By Charlie Keil, Ben Singer
The essays in American Cinema of the 1910s discover the quick advancements of the last decade that all started with D. W. Griffith's unequalled one-reelers. by way of mid-decade, multi-reel characteristic motion pictures have been profoundly reshaping the and deluxe theaters have been outfitted to draw the broadest attainable viewers. Stars like Mary Pickford, Charlie Chaplin, and Douglas Fairbanks turned extremely important and firms begun writing high-profile contracts to safe them. With the outbreak of worldwide warfare I, the political, monetary, and business foundation was once laid for American cinema's worldwide dominance. through the tip of the last decade, filmmaking had turn into a real undefined, entire with vertical integration, effective specialization and standardization of practices, and self-regulatory agencies.
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Extra info for American Cinema of the 1910s : Themes and Variations
That is, movie patrons—“these same young persons”—could “stroll through the lobbies of half a dozen Los Angeles hotels” and “encounter the majority of the characters they have admired upon the screen” (“New Hero”). As another February Los Angeles Times article noted about location shooting, “The participants have been handicapped by the number of spectators. That is one of the things most dreaded by the picture actors” (“In the Motion”). Movie fan culture had evidently arrived. A. dateline of such news items seems unremarkable now, but that winter of 1909–10 was the ﬁrst time major ﬁlmmaking companies put down roots on the West Coast.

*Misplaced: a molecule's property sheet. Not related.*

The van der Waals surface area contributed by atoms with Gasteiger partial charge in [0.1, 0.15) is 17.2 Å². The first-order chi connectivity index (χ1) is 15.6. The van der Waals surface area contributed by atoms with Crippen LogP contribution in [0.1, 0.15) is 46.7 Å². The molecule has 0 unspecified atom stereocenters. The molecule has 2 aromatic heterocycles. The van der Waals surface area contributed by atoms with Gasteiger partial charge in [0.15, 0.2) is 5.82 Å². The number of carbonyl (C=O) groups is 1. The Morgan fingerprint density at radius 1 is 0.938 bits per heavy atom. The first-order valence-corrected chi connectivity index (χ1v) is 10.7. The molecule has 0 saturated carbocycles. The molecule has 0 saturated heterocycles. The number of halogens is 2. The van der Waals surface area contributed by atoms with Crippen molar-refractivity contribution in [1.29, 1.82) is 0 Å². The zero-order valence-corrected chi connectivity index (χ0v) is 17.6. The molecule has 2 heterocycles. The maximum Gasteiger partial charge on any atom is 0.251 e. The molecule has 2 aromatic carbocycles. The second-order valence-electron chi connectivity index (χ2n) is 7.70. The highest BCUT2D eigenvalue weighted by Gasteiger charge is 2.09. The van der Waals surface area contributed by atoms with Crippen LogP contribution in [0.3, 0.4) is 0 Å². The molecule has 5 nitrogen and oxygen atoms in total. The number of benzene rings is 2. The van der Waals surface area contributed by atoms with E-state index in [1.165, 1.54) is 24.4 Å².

Among Democrats swept into ofﬁce were future presidents Woodrow Wilson (as New Jersey governor) and Franklin D. Roosevelt (as a New York state senator). ■■■■■■■■■■ Audiences, Stars, and the Birth of Hollywood Going to the movies at the start of the decade most often meant going to nickelodeons, an accurate enough name in terms of ticket prices, although ten cents was becoming common in larger cities. The year saw many reports about the demise of live popular theater, and with surprisingly little lament.
Long-distance travel meant taking the railroads; travel within cities generally meant taking streetcars or trolleys. Rural travel meant walking or riding a horse, mule, or horsedrawn wagon. Even New York City had a horse population sufﬁcient—as one of the era’s intrepid statisticians calculated—to deposit three million pounds of manure and sixty thousand gallons of urine on its streets every day (Schlereth 20, 24). With the year’s ﬁrst tests of electric “self-starters” in place of hand cranks on cars, driving was opening more widely to women (Cooper 134).